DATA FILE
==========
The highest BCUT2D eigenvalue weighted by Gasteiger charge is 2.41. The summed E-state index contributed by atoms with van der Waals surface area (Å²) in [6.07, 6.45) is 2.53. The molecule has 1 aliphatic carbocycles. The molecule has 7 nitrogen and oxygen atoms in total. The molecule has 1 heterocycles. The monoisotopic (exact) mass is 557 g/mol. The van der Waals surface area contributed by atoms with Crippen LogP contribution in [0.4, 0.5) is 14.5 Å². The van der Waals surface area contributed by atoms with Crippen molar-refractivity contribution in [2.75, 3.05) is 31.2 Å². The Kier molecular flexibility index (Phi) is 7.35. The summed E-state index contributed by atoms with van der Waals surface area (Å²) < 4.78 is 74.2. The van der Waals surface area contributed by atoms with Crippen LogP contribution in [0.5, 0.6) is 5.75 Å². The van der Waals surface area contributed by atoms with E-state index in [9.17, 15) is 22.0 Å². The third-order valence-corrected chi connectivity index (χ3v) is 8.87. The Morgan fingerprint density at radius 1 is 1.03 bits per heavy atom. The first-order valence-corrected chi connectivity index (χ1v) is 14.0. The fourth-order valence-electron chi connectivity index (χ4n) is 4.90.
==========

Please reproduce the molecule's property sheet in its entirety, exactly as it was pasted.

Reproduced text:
The highest BCUT2D eigenvalue weighted by Gasteiger charge is 2.41. The summed E-state index contributed by atoms with van der Waals surface area (Å²) in [6.07, 6.45) is 2.53. The molecule has 1 aliphatic carbocycles. The molecule has 7 nitrogen and oxygen atoms in total. The molecule has 1 heterocycles. The monoisotopic (exact) mass is 557 g/mol. The van der Waals surface area contributed by atoms with Crippen LogP contribution in [0.4, 0.5) is 14.5 Å². The van der Waals surface area contributed by atoms with Crippen molar-refractivity contribution in [2.75, 3.05) is 31.2 Å². The Kier molecular flexibility index (Phi) is 7.35. The summed E-state index contributed by atoms with van der Waals surface area (Å²) < 4.78 is 74.2. The van der Waals surface area contributed by atoms with Crippen LogP contribution in [0.5, 0.6) is 5.75 Å². The van der Waals surface area contributed by atoms with E-state index in [9.17, 15) is 22.0 Å². The third-order valence-corrected chi connectivity index (χ3v) is 8.87. The Morgan fingerprint density at radius 1 is 1.03 bits per heavy atom. The first-order valence-corrected chi connectivity index (χ1v) is 14.0. The fourth-order valence-electron chi connectivity index (χ4n) is 4.90.